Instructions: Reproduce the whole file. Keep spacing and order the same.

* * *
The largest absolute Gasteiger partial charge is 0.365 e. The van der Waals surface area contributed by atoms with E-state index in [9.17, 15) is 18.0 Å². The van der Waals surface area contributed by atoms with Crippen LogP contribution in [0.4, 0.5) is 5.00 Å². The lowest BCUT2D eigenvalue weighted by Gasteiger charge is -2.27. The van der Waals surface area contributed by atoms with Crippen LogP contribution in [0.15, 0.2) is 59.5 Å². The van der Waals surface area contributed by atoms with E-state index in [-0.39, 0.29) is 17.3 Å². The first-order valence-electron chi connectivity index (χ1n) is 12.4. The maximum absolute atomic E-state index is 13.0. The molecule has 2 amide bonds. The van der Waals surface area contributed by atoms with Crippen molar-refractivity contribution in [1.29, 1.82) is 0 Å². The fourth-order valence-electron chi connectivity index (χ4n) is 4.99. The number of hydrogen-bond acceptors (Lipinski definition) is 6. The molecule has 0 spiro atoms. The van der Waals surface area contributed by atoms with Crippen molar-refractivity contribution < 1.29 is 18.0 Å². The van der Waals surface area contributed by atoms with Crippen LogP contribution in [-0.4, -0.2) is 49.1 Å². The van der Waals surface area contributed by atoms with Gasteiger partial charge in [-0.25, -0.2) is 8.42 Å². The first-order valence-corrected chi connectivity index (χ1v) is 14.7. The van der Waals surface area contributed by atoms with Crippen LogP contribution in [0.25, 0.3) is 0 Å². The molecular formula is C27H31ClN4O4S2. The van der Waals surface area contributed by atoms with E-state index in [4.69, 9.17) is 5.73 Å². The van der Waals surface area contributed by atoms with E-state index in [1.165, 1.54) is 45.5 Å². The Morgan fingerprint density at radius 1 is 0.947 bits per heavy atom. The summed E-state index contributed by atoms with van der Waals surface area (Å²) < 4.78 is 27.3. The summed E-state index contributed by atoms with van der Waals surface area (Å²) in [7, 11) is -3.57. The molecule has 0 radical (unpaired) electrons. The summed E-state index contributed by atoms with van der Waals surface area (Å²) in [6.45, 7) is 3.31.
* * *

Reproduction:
The largest absolute Gasteiger partial charge is 0.365 e. The van der Waals surface area contributed by atoms with E-state index in [9.17, 15) is 18.0 Å². The van der Waals surface area contributed by atoms with Crippen LogP contribution in [0.4, 0.5) is 5.00 Å². The lowest BCUT2D eigenvalue weighted by Gasteiger charge is -2.27. The van der Waals surface area contributed by atoms with Crippen LogP contribution in [0.15, 0.2) is 59.5 Å². The van der Waals surface area contributed by atoms with E-state index in [-0.39, 0.29) is 17.3 Å². The first-order valence-electron chi connectivity index (χ1n) is 12.4. The maximum absolute atomic E-state index is 13.0. The molecule has 2 amide bonds. The van der Waals surface area contributed by atoms with Crippen molar-refractivity contribution in [1.29, 1.82) is 0 Å². The fourth-order valence-electron chi connectivity index (χ4n) is 4.99. The number of hydrogen-bond acceptors (Lipinski definition) is 6. The molecule has 0 spiro atoms. The van der Waals surface area contributed by atoms with Crippen molar-refractivity contribution < 1.29 is 18.0 Å². The van der Waals surface area contributed by atoms with Crippen LogP contribution in [-0.4, -0.2) is 49.1 Å². The van der Waals surface area contributed by atoms with Gasteiger partial charge in [-0.25, -0.2) is 8.42 Å². The first-order valence-corrected chi connectivity index (χ1v) is 14.7. The van der Waals surface area contributed by atoms with Crippen LogP contribution in [0.25, 0.3) is 0 Å². The molecular formula is C27H31ClN4O4S2. The van der Waals surface area contributed by atoms with E-state index in [4.69, 9.17) is 5.73 Å². The van der Waals surface area contributed by atoms with E-state index in [1.165, 1.54) is 45.5 Å². The Morgan fingerprint density at radius 1 is 0.947 bits per heavy atom. The summed E-state index contributed by atoms with van der Waals surface area (Å²) < 4.78 is 27.3. The summed E-state index contributed by atoms with van der Waals surface area (Å²) in [7, 11) is -3.57. The molecule has 0 radical (unpaired) electrons. The summed E-state index contributed by atoms with van der Waals surface area (Å²) in [6.45, 7) is 3.31.